California is one of dozens of states that have a third strike sentencing law. The law, which was enacted in the early ‘90s, presumes that repeat offenders are more likely to commit a crime in the future. As such, it imposes harsher penalties for each subsequent conviction. If you are facing third strike charges, contact a criminal defense lawyer.
The penalties outlined in the three strikes law are mandatory, which means a judge must issue a certain sentence. Still, for those facing third strike charges, it is possible to lessen the amount of time served during sentencing. This is another reason it is important to craft a solid defense not only for the initial charges, but for sentencing hearings, as well.
Not every criminal offense is considered a third strike. Only felonies that are considered serious or violent are eligible for a strike. Even then, the following circumstances must apply for a defendant to face third strike charges:
- A defendant must have two previous convictions on their record for serious or violent felonies.
- The defendant must currently be facing charges for an additional serious or violent felony charge.
- When both of the above are true, the minimum mandatory sentence if the defendant is convicted is 25 years in prison.
- The maximum mandatory sentence if the defendant is convicted is life in prison. In any sentencing option, defendants must serve at least 80% of their time.
- Defendants not facing charges for a serious or violent felony do not qualify for a third strike. If they have two strikes, their sentence will double.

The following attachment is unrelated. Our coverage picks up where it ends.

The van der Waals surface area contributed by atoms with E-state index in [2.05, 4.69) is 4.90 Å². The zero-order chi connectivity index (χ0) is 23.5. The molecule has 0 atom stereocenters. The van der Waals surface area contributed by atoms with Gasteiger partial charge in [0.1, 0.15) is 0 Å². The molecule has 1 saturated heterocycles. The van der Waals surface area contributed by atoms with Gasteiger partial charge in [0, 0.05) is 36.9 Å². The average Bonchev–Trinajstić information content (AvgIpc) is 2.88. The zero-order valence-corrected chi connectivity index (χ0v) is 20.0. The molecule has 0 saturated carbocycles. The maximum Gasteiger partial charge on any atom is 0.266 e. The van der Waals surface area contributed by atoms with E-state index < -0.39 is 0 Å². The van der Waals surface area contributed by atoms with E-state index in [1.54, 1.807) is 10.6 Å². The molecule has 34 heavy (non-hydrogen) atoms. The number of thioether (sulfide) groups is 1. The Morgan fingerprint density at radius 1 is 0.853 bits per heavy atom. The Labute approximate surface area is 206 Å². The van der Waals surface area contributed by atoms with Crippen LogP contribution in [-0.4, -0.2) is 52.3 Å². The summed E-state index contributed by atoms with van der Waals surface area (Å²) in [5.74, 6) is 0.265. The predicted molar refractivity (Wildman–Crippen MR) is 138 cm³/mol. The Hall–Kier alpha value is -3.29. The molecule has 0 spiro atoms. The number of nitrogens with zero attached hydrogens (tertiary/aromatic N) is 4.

For example, a defendant may have been convicted for robbery and residential burglary, both of which are “strike” offenses. If the same defendant is arrested for drug possession, they will face felony charges, but it is not a serious or violent felony. The defendant may be considered a third striker, but they will not be sentenced to 25 to years to life. Instead, they will face double the sentence for possession of a controlled substance.
The law seems to protect defendants from harsh penalties for a third offense. Still, there are times when someone may face between 25 years and life in prison if their third offense is not a violent or serious felony. These situations include when:
- The third conviction is for a felony sex crime or requires the defendant to register on the sex offender registration, unless the offense falls into one of the limited exceptions,
- The third conviction was for a drug crime involving a significant amount of methamphetamine, cocaine, heroin, or another related controlled substance,
- The defendant used a fireman in the commission of the crime, was armed with a deadly weapon, or intended to inflict great bodily harm during the crime
Any time a defendant is convicted of a crime on a shortlist of serious offenses, they may face third strike charges. These offenses include murder and sexually violent offenses.
If you have been charged with
Your third strike, call (805) 947-5443 now.
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If you are facing serious or violent felony charges, you need the help of a Ventura criminal defense lawyer. At Strongest Defense, our skilled attorneys can help you build a solid defense that will give you the best chance of beating the charges. We also have the necessary experience to present arguments showing a third strike is inappropriate, so you avoid the harshest penalties available under the law. Call us today or contact us online to schedule a free case review.